Asked how many people took up this offer they were told that it varied and there were plans to improve this. Members thought that the council still had a long way to go as they were told that next year was going to be even harder as their experience was that the council was short on people, especially for tackling housing and Anti-Social Behaviour problems. This was also affecting the work life balance as there was so much to do and not enough people to do it.


The Internal Resources Portfolio Holder replied that one of the reasons they had drawn up this strategy was in recognition of some of the problems that members had been highlighting. We have had some difficult years with Covid, and our methods of working had changed dramatically in the last few years also the building that we work in has changed significantly. This strategy was in recognition of some of those problems and an effort to put them right.


Members noted that it was good to see the emphasis on skills as we need to grow our own and see them come up through the organisation. They hoped that the aspirations in the strategy was backed up by good action plans. It was not enough just to say the right things, what mattered was how people behaved, especially managers and senior managers, and the examples they set. What did not seem to come out in this document was what made the council different from other organisations. We were a democratic organisation accountable to our residents who we served and worked for. We needed to see them in this light and not as something that was in the way of doing the job. The report mentions their passion to revolutionise local government – can this be expanded on a bit more? They were told it was about improving and making the council people centric so they were at the heart of everything we did.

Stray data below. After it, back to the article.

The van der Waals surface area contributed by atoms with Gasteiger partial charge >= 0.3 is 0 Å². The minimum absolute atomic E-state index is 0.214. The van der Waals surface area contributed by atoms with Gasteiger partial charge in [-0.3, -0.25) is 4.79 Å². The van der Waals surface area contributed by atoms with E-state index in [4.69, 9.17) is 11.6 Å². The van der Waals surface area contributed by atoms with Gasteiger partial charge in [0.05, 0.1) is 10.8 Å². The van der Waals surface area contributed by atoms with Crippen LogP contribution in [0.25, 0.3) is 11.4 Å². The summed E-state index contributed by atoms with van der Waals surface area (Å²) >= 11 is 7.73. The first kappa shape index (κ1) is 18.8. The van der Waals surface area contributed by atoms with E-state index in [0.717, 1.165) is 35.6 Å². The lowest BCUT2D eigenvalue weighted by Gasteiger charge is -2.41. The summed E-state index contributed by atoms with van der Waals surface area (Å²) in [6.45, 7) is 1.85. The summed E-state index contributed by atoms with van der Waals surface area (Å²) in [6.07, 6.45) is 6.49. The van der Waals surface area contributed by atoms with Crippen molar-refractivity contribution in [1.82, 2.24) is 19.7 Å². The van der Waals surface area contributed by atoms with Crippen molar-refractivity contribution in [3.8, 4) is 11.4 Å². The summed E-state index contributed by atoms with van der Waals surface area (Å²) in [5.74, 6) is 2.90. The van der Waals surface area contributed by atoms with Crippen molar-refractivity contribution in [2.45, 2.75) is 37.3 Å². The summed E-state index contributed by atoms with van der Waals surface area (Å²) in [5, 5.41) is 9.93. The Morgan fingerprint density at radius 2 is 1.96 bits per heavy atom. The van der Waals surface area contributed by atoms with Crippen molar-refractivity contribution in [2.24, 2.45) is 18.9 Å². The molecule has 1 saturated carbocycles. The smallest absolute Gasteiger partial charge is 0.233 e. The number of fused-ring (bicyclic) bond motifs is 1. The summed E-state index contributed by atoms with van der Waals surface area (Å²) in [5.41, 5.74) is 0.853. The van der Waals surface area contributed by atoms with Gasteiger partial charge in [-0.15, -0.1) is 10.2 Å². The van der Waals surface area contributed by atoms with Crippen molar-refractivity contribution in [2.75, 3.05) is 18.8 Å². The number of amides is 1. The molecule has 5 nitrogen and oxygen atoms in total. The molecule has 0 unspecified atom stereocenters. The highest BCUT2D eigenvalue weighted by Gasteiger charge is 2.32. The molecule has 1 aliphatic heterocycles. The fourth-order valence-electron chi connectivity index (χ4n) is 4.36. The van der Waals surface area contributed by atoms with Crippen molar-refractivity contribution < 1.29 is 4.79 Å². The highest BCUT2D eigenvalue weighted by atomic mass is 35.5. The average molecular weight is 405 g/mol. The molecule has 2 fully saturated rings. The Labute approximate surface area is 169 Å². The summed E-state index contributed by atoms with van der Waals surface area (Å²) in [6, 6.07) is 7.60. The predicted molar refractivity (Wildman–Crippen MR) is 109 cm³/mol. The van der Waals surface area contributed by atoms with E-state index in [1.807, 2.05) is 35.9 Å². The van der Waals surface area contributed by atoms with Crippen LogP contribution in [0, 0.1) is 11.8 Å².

Members asked if we ever asked former employees to help out on a consultancy basis. They were told that not every service area would need this, but we do offer benefits such as flexible retirement and employ casual contracts, but there was always more work that could be done on this.


Members wanted to know if staff could feedback to HR if they were unhappy on work issues. They were told that there were various mechanisms by which they could do this, such as a survey, action plans or they could talk to their line manager or HR.


Members noted that the local parish and town councils feel that there has been a change and that they cannot easily contact officers anymore. They were told that they should feed this back through the Local Councils Liaison Committee.


Asked if there was any guidance given on how teams should meet up (such as once a week), now that a lot of them worked remotely. Big companies now want people to come into work as a team on a regular basis. They were told that flexible working was one of the biggest attractions for working for the council, but they also encouraged people to come together on a regular basis.


Asked to elaborate on what they meant in the report that said “and delivers exceptional services to our communities” and how this could be measured. They were told that it could be measured by feedback from our customers about our employees and their interaction with them. If this was positive this would show that we were doing things well.


The Chairman summed up by saying that the Committee welcomed the report as a good start and wished to see it progressed and how it would be reviewed. Also, they would like to see how it interacted and engaged with the elected members and enabled members and officers to work better together.


As this was the last meeting of this Select Committee the chairman thanked all participating members and officers over the years for their hard work and engagement with the processes of this committee.